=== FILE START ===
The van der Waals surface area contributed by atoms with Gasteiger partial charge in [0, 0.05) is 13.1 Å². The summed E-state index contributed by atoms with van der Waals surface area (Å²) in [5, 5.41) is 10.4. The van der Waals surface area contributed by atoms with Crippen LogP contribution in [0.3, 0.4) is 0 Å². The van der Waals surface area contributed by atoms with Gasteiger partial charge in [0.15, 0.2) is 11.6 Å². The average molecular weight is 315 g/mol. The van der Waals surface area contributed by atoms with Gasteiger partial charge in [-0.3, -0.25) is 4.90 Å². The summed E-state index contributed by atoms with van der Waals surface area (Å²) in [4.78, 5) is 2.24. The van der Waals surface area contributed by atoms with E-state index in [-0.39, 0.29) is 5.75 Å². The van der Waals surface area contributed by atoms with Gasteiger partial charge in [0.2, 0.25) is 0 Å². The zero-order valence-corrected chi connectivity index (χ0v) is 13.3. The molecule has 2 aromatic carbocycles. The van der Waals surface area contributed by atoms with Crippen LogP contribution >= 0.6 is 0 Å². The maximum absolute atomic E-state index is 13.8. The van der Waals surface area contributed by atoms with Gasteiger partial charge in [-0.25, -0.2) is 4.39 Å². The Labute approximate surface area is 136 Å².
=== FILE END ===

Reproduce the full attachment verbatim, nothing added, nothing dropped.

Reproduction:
The van der Waals surface area contributed by atoms with Gasteiger partial charge in [0, 0.05) is 13.1 Å². The summed E-state index contributed by atoms with van der Waals surface area (Å²) in [5, 5.41) is 10.4. The van der Waals surface area contributed by atoms with Crippen LogP contribution in [0.3, 0.4) is 0 Å². The van der Waals surface area contributed by atoms with Gasteiger partial charge in [0.15, 0.2) is 11.6 Å². The average molecular weight is 315 g/mol. The van der Waals surface area contributed by atoms with Gasteiger partial charge in [-0.3, -0.25) is 4.90 Å². The summed E-state index contributed by atoms with van der Waals surface area (Å²) in [4.78, 5) is 2.24. The van der Waals surface area contributed by atoms with E-state index in [-0.39, 0.29) is 5.75 Å². The van der Waals surface area contributed by atoms with Gasteiger partial charge in [0.2, 0.25) is 0 Å². The zero-order valence-corrected chi connectivity index (χ0v) is 13.3. The molecule has 2 aromatic carbocycles. The van der Waals surface area contributed by atoms with Crippen LogP contribution >= 0.6 is 0 Å². The maximum absolute atomic E-state index is 13.8. The van der Waals surface area contributed by atoms with Gasteiger partial charge in [-0.25, -0.2) is 4.39 Å². The Labute approximate surface area is 136 Å².